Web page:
Dear Lord: Show me the way 

  
Most everyone knows St. Mother Teresa of Calcutta and her work with the poorest of the poor. But unless you’re Catholic, you might not know of another modern day saint named Josemaria Escriva. He was a Spanish priest who died in 1975 and he was recognized as a saint in 2002. He is called “the Saint of ordinary life.” He wrote extensively about living each moment in service and in holiness. He believed that every vocation in life was a path to sainthood and his writings are a challenge to each one of us to live our faith to the fullest. Because he lived in our time, he’s easy to read. One of his most famous quotes challenges me every day.  

“Don’t say: That person gets on my nerves. Think: That person sanctifies me.” Ouch. That really hit homes for me. It makes me look too closely at my own heart and my own sins. And it feels so much like something Jesus would have said. Of course, that’s how saints work. They think so little of themselves that our Lord can speak through them. This quote gets to the core of our relationship with other people and reminds me of something the Alabama nun, Mother Angelica once said: “If it wasn’t for people, we’d all be saints.” That one always makes me laugh, but it also reveals a great truth about our faith and our struggle to live it each day. Christianity exists in relationships. The Holy Trinity itself is a relationship. Our salvation is a relationship. We live out the Kingdom of God in our relationships with family, friends, and neighbors. Reading the Gospels, we see how much of Jesus’ time and teaching was spent in healing broken relationships.. How we accept and love other people is the fruit of our faith journey.  

And that’s why that quote from St. Josemaria really speaks to me. “Don’t say: That person gets on my nerves. Think: That person sanctifies me.” Rather than just getting annoyed by that tedious coworker or the teenager who never listens to you—we can use those moments as opportunities to grow in grace. Ask God to show you what part of yourself needs working on, as if the other person is a spotlight on your faults, pointing them out to us. How can I grow in humility? How can I let go of the times that person has hurt me? How can I use this moment to become more patient? Like we hear in Proverbs 27:17, “As iron sharpens iron, so one person sharpens another.” Our relationships with other people are opportunities to grow in grace and to become more like Christ. But like every other aspect of life, we have to invite Jesus in to show us the way and to reveal to us how He wants us to grow.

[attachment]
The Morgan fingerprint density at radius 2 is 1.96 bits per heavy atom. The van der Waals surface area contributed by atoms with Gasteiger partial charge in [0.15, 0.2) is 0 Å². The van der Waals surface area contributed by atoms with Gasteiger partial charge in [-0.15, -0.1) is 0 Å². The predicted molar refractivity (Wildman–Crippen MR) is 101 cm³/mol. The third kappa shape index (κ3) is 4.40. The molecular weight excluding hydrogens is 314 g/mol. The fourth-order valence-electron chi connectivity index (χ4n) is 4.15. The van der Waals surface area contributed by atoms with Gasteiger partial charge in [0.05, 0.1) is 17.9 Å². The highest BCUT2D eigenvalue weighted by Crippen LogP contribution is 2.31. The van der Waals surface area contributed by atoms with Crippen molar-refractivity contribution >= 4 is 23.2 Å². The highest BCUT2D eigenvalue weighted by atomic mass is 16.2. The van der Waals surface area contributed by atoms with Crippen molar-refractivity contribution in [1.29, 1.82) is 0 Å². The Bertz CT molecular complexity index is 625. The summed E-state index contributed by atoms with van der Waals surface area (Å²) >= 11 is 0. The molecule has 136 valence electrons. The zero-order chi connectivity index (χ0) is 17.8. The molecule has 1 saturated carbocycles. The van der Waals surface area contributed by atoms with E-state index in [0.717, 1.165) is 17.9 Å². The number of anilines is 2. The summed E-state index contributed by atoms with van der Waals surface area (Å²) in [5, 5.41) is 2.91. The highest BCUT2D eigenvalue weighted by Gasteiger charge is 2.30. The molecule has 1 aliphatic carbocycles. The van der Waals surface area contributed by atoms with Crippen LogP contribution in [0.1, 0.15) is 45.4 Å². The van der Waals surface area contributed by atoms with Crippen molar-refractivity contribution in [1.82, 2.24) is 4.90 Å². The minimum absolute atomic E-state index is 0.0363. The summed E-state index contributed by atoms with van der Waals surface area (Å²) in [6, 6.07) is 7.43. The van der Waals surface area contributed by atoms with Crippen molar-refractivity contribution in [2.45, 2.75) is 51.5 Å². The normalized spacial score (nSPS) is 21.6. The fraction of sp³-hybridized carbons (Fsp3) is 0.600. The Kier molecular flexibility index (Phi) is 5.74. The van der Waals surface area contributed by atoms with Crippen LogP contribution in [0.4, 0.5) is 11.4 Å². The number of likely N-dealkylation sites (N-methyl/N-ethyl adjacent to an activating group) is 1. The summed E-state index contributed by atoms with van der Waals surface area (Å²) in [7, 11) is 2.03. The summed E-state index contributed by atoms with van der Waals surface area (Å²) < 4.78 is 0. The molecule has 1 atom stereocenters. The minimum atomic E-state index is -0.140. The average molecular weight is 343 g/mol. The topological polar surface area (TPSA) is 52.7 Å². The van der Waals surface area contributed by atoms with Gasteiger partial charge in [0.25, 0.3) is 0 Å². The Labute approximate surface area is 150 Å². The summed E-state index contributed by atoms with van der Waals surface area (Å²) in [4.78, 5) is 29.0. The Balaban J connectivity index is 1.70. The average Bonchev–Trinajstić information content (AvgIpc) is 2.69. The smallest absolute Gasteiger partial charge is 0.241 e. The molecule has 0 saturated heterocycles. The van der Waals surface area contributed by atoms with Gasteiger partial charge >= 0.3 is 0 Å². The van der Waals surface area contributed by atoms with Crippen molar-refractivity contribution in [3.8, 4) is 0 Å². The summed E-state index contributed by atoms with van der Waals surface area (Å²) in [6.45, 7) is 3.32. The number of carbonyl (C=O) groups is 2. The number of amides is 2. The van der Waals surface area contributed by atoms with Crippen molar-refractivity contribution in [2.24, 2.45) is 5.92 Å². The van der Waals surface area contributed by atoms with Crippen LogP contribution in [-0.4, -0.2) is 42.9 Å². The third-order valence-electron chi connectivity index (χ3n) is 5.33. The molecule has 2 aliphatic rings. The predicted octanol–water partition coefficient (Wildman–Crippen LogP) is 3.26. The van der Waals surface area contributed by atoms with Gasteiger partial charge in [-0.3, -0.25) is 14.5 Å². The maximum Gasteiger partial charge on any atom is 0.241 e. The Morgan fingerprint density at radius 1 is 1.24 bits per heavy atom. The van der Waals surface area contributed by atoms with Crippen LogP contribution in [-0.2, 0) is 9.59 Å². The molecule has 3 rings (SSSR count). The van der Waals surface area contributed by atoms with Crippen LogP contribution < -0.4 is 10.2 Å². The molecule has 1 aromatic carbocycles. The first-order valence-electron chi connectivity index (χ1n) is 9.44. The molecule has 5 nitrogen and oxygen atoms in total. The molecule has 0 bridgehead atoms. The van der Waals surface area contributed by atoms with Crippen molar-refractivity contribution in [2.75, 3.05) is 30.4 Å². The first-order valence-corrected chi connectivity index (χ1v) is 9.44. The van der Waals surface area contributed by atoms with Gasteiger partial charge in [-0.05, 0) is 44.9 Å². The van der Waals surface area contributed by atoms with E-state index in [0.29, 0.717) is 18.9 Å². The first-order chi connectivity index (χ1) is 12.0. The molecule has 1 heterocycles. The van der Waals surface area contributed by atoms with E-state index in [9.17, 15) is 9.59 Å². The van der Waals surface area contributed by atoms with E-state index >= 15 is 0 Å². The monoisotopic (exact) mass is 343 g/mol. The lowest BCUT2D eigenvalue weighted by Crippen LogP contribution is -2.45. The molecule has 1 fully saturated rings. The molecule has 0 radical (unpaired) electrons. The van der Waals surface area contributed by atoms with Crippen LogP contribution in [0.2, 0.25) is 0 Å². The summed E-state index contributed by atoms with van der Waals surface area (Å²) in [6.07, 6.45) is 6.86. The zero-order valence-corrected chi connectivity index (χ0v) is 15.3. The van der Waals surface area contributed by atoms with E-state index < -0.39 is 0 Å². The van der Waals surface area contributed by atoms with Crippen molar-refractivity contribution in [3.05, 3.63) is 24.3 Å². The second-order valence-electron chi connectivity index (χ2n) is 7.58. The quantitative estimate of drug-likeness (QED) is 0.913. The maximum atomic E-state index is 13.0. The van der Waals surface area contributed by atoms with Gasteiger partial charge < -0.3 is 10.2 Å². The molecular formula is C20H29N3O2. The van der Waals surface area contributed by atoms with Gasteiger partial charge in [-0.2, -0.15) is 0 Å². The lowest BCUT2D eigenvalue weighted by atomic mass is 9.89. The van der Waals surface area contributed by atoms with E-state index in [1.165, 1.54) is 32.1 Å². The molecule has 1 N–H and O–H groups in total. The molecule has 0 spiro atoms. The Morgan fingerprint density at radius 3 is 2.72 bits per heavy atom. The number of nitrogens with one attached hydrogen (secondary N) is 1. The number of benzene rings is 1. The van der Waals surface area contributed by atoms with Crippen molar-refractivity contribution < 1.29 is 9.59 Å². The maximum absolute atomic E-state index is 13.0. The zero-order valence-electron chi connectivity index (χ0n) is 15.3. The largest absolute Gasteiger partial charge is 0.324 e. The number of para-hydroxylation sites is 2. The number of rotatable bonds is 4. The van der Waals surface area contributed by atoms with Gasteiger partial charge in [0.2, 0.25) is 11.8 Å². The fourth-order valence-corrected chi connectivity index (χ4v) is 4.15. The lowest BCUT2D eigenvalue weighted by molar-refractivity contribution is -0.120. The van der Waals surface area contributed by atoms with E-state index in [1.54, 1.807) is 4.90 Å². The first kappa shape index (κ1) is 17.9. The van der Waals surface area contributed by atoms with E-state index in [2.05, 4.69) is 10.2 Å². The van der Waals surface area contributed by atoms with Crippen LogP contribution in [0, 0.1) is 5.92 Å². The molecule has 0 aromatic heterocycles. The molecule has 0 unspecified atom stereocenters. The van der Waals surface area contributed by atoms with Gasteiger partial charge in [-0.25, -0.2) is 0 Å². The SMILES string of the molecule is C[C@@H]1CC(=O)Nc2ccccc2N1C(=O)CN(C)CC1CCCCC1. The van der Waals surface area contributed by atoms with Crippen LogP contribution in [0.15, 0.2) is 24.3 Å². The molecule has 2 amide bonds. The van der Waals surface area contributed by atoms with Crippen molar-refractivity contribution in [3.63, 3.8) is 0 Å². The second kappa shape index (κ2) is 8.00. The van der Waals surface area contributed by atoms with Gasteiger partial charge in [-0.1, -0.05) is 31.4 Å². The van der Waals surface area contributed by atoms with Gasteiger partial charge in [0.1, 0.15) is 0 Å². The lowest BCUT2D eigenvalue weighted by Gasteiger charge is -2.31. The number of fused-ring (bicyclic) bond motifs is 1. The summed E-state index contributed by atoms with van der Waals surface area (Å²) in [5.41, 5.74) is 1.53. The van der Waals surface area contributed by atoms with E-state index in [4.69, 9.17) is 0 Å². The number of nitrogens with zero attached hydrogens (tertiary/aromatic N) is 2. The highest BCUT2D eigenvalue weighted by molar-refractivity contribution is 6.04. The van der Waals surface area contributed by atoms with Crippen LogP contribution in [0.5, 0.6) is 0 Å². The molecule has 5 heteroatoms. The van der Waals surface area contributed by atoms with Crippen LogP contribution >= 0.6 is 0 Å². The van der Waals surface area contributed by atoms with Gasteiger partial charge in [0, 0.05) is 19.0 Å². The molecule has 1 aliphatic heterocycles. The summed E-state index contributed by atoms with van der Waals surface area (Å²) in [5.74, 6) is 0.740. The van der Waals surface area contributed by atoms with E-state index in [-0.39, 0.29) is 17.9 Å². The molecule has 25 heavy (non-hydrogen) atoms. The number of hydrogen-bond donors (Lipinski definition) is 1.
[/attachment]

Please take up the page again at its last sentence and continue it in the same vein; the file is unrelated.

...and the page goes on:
Every time someone “gets on your nerves,” it’s the whisper of the Holy Spirit inviting us to grow in our faith. Rather than an emotional knee-jerk reaction to being irritated or angry, recognize the moment as a chance to practice a virtue that you need to grow. You can’t do this without the help of the Holy Spirit. So pray that the eyes of your heart will be opened to see that part of you that’s being “sharpened” by the other person. This prayer by Thomas Merton is one of my favorites:

My Lord God, I have no idea where I am going. I do not see the road ahead of me. I cannot know for certain where it will end. Nor do I really know myself, and the fact that I think that I am following your will does not mean that I am actually doing so. But I believe that the desire to please you does in fact please you. And I hope I have that desire in all that I am doing. I hope that I will never do anything apart from that desire. And I know that if I do this you will lead me by the right road though I may know nothing about it. Therefore will I trust you always though I may seem to be lost and in the shadow of death. I will not fear, for you are ever with me, and you will never leave me to face my perils alone. Amen.  

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2 Comments (+add yours?)

  1. frjuanvelez
    Oct 17, 2016 @ 04:15:02

    St. John Paul II called him the “saint of the ordinary” when he canonized him in 2002. St. Josemaria taught that we must find God in the most ordinary events of each day or else we will miss him.

    Reply

  2. kph52013
    Oct 17, 2016 @ 14:12:23

    Thomas Merton’s prayer is wonderful. I’ve prayed it for years and always felt its grace.

    Reply

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